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  • Writer's pictureThe Extra-Cover Blog



This post has been authored by Mr. Prabal Srivastava and Mr. Mehvash Choudhary.

  • Mr. Prabal Srivastava is a fifth-year student of B.A. LLB. at Galgotias University, India. Mr. Mehvash Choudhary is also a fifth-year student of B.A. LLB. at Galgotias University, India



The sport of Mixed Martial Arts (“MMA”) has gained wide recognition after its premier organisation, Ultimate Fighting Championship (“UFC”) was established worldwide. However, a substantial rise in contractual disputes between UFC and the fighters has given rise to appreciable concerns. It was noted that competitors were defeated by the UFC but persisted in their efforts to popularise MMA throughout the world. However, certain fighters couldn't bear much and threatened to leave the organisation if there was no bespoke contract.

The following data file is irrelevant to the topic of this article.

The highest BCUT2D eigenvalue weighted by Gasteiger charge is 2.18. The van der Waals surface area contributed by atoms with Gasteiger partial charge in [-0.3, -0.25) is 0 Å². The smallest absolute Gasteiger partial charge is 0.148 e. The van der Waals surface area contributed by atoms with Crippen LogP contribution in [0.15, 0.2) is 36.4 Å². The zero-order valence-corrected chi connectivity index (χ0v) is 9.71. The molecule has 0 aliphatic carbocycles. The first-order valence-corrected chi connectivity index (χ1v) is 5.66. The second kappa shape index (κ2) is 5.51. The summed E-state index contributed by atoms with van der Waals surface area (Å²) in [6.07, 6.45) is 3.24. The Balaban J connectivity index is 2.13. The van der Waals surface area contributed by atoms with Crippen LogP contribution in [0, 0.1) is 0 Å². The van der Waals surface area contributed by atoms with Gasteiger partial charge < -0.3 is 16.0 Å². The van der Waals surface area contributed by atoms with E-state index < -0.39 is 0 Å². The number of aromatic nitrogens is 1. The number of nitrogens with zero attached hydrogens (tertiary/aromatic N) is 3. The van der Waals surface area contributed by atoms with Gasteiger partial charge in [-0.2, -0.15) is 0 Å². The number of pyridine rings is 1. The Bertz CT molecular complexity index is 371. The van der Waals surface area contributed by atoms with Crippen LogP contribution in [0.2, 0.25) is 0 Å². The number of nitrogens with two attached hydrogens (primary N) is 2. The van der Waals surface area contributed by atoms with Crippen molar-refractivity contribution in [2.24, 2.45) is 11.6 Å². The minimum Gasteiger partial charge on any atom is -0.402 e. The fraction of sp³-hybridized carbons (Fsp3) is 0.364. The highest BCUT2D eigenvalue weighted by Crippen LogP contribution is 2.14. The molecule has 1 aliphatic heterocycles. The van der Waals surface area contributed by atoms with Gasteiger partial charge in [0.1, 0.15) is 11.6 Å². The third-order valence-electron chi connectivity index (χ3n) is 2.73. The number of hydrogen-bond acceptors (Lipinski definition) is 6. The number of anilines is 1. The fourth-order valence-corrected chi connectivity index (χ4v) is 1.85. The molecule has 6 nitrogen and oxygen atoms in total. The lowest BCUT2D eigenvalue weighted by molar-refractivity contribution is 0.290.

Successful completion of the research work claimed that the absence of legislation governing the sport of MMA led to such ‘legal exploitation’ by the UFC. The authors, through this legal blog post, breaks down the ‘champions’ clause stipulated under the agreement, which extends a UFC’s champion contract till perpetuity. Further, the author gives an overview of the pending bill, which is the potential solution to these contractual abuses by professional MMA organisations. Thereafter, until the new bill finally becomes the law, the authors have attempted to provide a solution to the current problem.


While reading between the clauses of a standard UFC contract, it has been observed that such agreements are likely to be unconscionable and unenforceable. The arguments sustain evidentiary value by virtue of the champion’s clause found under lightweight contender Eddie Alvarez whose contract came into the public eye which reads as: